The state law requires agencies to “explore all feasible and prudent plans” prior to taking action that could harm historic properties. However, like the National Historic Preservation Act, the Illinois law does not actually mandate a preservation outcome, but only prescribes a consultation process. The county refused to adopt a preservation alternative, and the outcome of the state review process was a mitigation agreement, signed in October 2021, which required documentation of the courthouse under the Historic American Buildings Survey (HABS).
Local preservation advocates tried valiantly to persuade the county to change its plans, even offering to provide an expert structural engineer to evaluate the condition of the building, but the county refused to allow access.
Even though the building itself has now been destroyed, the legal victory remains an important precedent for future cases. The Appellate Court ruled in July 2020 that the National Trust and Landmarks Illinois had standing to enforce the state preservation act, and issued a strong interpretation of the act, which will be useful in future preservation battles.
Ongoing: Ashley River Historic District (Charleston, South Carolina)
In the longstanding case challenging the annexation of a portion of the Ashley River Historic District by the city of North Charleston, our petition for rehearing in the South Carolina Court of Appeals was, as expected, denied on May 11th. The Court of Appeals had affirmed a lower court decision denying standing to the National Trust and the City of Charleston in the case. In June, we filed a writ of certiorari requesting that the case be heard by the South Carolina Supreme Court to address this important issue of standing. We are currently waiting for the Court to schedule a conference.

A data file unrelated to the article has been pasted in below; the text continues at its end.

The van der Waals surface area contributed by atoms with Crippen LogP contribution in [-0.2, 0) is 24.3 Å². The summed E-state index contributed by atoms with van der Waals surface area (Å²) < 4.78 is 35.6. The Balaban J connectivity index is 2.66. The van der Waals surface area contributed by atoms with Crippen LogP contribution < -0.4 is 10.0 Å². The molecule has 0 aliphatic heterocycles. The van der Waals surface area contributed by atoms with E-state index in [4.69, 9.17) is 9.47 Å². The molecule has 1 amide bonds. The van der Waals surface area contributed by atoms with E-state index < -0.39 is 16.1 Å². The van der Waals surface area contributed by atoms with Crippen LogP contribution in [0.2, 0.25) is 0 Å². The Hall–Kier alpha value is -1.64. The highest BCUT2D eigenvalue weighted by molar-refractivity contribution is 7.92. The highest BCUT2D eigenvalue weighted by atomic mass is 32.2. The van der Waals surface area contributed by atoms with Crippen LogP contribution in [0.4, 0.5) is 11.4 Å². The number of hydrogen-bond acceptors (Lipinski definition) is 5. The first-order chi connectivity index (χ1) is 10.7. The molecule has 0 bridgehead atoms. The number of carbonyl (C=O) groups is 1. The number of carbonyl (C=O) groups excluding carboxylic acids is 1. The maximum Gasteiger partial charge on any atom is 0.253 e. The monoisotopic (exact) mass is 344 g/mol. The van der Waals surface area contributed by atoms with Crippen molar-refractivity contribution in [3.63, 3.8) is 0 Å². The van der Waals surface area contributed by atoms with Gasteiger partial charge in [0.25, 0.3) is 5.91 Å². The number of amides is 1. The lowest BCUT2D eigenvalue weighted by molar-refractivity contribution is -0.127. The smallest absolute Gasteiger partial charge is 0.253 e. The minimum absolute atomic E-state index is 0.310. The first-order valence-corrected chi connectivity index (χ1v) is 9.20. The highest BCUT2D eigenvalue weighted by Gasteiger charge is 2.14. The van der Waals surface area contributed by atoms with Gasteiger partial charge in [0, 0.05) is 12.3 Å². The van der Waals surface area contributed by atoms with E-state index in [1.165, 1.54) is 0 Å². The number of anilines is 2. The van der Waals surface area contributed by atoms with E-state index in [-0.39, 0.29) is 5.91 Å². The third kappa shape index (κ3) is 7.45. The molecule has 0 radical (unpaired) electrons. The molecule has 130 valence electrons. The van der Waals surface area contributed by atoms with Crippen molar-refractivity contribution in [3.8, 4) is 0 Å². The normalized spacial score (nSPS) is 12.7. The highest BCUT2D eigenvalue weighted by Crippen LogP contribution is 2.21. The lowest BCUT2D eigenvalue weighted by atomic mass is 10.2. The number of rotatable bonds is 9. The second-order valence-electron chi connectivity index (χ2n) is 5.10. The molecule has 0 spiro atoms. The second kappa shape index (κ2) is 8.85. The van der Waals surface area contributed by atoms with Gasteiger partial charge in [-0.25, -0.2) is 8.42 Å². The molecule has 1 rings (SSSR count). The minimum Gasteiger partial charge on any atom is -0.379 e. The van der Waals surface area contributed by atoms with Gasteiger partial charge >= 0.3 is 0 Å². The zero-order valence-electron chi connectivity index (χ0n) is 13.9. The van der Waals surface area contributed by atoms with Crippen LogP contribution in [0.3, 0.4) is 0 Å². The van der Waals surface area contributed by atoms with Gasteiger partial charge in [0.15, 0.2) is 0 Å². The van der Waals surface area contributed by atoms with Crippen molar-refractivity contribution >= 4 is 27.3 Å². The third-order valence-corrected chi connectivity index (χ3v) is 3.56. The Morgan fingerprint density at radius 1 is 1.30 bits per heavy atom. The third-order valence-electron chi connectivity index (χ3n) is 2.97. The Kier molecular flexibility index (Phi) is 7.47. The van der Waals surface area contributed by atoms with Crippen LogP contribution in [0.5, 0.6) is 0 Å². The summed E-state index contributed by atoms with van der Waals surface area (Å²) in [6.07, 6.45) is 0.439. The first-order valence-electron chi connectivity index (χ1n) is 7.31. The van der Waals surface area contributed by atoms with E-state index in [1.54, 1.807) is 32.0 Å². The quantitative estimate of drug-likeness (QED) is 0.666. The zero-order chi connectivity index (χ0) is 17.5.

Ongoing: Frank J. Wood Bridge (Topsham, Maine)
After the National Trust’s legal victory in January 2022, in which the U.S. Court of Appeals ordered a reevaluation of the decision to demolish the historic Frank J. Wood Bridge, the Federal Highway Administration issued a new decision one year later, again authorizing the demolition, despite dramatic new information showing that preservation and rehabilitation of the historic bridge would cost only half as much as demolition and replacement. The demolition decision was based on the false premise that the new bridge would cost the same as it did six years ago—$13.7 million. However, Maine DOT has now signed a construction contract for almost $50 million, so the basis for the demolition decision is completely fictional, setting a dangerous precedent.
Accordingly, the National Trust filed a new federal lawsuit challenging the demolition under Section 4(f) of the Department of Transportation Act, which prohibits demolition if preservation is a feasible and prudent alternative. We sought an injunction from the federal courts, but sadly injunctive relief has been denied.(Construction of the new bridge was initiated on August 1, 2023, but demolition of the historic Frank J. Wood Bridge is not scheduled to begin until 2026, so the highway agencies argued that irreparable harm is not imminent.)
Meanwhile, summary judgment briefing continues in the district court, with key briefs filed by the plaintiffs on August 25 and October 20, 2023.
In addition to our earlier partners (the Historic Bridge Foundation and Friends of the Frank J. Wood Bridge), we now have a new co-plaintiff: Waterfront Maine, Brunswick, LLC, owner of the historic Fort Andross/Cabot Mill complex in Brunswick, which is home to almost 150 local businesses.